BLOG Mari Ellis Dunning

NWR Issue 106

Cinnamon Press Poetry Event at Aberystwyth Arts Centre

Following publication in several magazines and journals, as well as a fully fledged poetry pamphlet, Tilt is Ros Hudis’ first complete poetry collection.

‘The honing, editing and attention to detail is palpable,’ Cinnamon Press editor Jan said of Hudis’ well scoped collection. Interestingly, Hudis spent two decades in music, which has undoubtedly contributed to her intrinsic use of rhyme and meter. Form and content are pertinent in this debut, which focuses on the author’s own life, her daughters and, as the name suggests, the tilted nature of our existence. Seeing things aslant is a concept which runs throughout.

Additionally, there are several landscape poems – Hudis is clearly influenced by her experience of living in west Wales, where she has settled with her husband and two daughters. ‘Caesarean’, a poem which, although not included in the collection, is a precursor to a sequence in Tilt, neatly combines the two concepts, interweaving birth with landscape:

On our side
an antiseptic truce
held us in its gel –
me, sheeted to the border,
you coasting my hands,
as if we rocked
in a lay-by
of the Dead Sea.


Several of Hudis’ poems are inspired by her daughter, who was born with Downs Syndrome. Her focus on the maternal is reminiscent of Rebecca Goss’ collection Her Birth. ‘A chromosome too many, a glitch in the smooth running chain,’ reads ‘Ultrasound.’ Her work belongs to the same canon as Goss, Kathryn Simmonds, and many other female writers who steep their poetry in personal experience, and maternal imagery. It is intrinsically feminine, and fantastic for it.

There are also poems which reach out to more distant family history, stories passed through generations, reaching Hudis’ ears and pouring out, landing succinctly on the page. Hudis’ gave a fantastic few anecdotes during the book launch, relating a story about a great grandmother who was convinced that her own deceased mother had taken residence in the family salver. Unsurprisingly, there is a poem about this too.

The final poem Hudis spoke of, entitled, ‘Language Death’, is about language itself becoming part of the physical environment: ‘It will burrow for millennia if it has to,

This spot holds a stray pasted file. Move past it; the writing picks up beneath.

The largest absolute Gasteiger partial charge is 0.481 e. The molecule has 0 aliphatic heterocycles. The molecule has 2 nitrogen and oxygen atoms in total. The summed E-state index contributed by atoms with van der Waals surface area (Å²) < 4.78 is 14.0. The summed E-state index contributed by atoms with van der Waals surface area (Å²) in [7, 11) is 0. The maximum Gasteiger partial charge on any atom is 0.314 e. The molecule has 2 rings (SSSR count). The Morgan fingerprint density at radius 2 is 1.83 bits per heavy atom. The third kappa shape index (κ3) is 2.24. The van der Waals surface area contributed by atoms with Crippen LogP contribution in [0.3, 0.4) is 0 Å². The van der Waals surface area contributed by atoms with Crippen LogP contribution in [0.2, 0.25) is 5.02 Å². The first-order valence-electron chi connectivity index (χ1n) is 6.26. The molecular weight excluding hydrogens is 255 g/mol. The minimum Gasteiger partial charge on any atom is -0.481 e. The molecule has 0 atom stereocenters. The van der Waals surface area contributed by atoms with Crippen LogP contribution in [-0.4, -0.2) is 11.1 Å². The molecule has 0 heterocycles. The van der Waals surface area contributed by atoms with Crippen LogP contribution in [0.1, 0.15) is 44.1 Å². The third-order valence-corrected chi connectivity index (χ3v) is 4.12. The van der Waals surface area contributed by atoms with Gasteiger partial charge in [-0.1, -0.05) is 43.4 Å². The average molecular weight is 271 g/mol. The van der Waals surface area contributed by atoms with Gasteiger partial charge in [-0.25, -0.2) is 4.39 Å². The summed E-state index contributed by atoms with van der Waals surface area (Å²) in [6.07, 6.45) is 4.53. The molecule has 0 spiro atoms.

in grit-stone, slag, a hare’s pellet.’

A Place to Pay Attention by Bonnie Thurston


Many Cinnamon authors put pressure on language and place, influenced by their environments and surroundings. This became more apparent when American author Bonnie Thurston took the stage to read from her collection A Place to Pay Attention. ‘For as long as I can remember, I’ve looked through the landscape to what hovers behind it,’ Thurston told her audience. The collection focuses on the lifeblood of the landscape, mountains and trees. Born and raised in West Virginia, Thurston reveals a clear affinity with her land and people in her poetry. ‘Young man, old woman, strangers on a back road, whatever else you were told, this, is who mountain folk are,’ she recited.

‘I have moved away, seen other languages, but never forgotten Mother river,’ she read. This notion is developed in her poetry – the publication even has an image of that same river on the front cover. According to Thurston, the landscapes of Wales and West Virginia are very similar, which is why, she believes, she has settled so well here, finding a home in independent publishing house Cinnamon Press.

The final two poems Thurston spoke about were centred on the image of homecoming. ‘Country Roads Take Us Home’ and ‘Going Home’ both state clearly in their titles what their topics are before reading commenced.

Next year Cinnamon Press will be releasing an anthology to mark its tenth anniversary. If I had to hazard a guess, it will be rife with poetry about landscape, homecoming, the maternal and the natural world. Both Tilt and A Place to Pay Attention are windows onto those worlds.

Mari Ellis Dunning writes for New Welsh Review and is studying for a MA in Creative Writing at Aberystwyth University.



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